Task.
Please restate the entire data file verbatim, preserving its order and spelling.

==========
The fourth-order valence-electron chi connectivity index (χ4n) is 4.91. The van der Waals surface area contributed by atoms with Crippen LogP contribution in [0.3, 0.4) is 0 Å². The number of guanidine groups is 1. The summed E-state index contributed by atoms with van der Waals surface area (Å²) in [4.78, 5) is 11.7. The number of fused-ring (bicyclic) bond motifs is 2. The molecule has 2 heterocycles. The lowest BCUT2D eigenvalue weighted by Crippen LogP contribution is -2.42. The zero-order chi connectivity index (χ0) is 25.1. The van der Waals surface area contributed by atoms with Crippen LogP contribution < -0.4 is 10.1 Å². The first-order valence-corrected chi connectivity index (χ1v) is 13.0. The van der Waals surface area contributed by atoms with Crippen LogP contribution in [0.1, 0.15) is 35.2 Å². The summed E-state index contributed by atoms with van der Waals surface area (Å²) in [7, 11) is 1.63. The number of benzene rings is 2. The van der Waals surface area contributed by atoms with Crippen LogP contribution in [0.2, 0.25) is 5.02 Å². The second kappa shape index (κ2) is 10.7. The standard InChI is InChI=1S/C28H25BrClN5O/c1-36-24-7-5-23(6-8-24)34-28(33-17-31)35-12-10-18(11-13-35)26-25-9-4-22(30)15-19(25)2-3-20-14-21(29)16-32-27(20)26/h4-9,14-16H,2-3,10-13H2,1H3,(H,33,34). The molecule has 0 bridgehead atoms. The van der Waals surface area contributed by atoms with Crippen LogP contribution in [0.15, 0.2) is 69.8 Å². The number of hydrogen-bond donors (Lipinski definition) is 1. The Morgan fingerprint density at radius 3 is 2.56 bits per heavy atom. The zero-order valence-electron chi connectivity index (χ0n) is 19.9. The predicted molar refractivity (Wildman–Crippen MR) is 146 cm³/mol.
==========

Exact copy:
The fourth-order valence-electron chi connectivity index (χ4n) is 4.91. The van der Waals surface area contributed by atoms with Crippen LogP contribution in [0.3, 0.4) is 0 Å². The number of guanidine groups is 1. The summed E-state index contributed by atoms with van der Waals surface area (Å²) in [4.78, 5) is 11.7. The number of fused-ring (bicyclic) bond motifs is 2. The molecule has 2 heterocycles. The lowest BCUT2D eigenvalue weighted by Crippen LogP contribution is -2.42. The zero-order chi connectivity index (χ0) is 25.1. The van der Waals surface area contributed by atoms with Crippen LogP contribution < -0.4 is 10.1 Å². The first-order valence-corrected chi connectivity index (χ1v) is 13.0. The van der Waals surface area contributed by atoms with Crippen LogP contribution in [0.1, 0.15) is 35.2 Å². The summed E-state index contributed by atoms with van der Waals surface area (Å²) in [7, 11) is 1.63. The number of benzene rings is 2. The van der Waals surface area contributed by atoms with Crippen LogP contribution in [0.2, 0.25) is 5.02 Å². The second kappa shape index (κ2) is 10.7. The standard InChI is InChI=1S/C28H25BrClN5O/c1-36-24-7-5-23(6-8-24)34-28(33-17-31)35-12-10-18(11-13-35)26-25-9-4-22(30)15-19(25)2-3-20-14-21(29)16-32-27(20)26/h4-9,14-16H,2-3,10-13H2,1H3,(H,33,34). The molecule has 0 bridgehead atoms. The van der Waals surface area contributed by atoms with Crippen LogP contribution in [0.15, 0.2) is 69.8 Å². The number of hydrogen-bond donors (Lipinski definition) is 1. The Morgan fingerprint density at radius 3 is 2.56 bits per heavy atom. The zero-order valence-electron chi connectivity index (χ0n) is 19.9. The predicted molar refractivity (Wildman–Crippen MR) is 146 cm³/mol.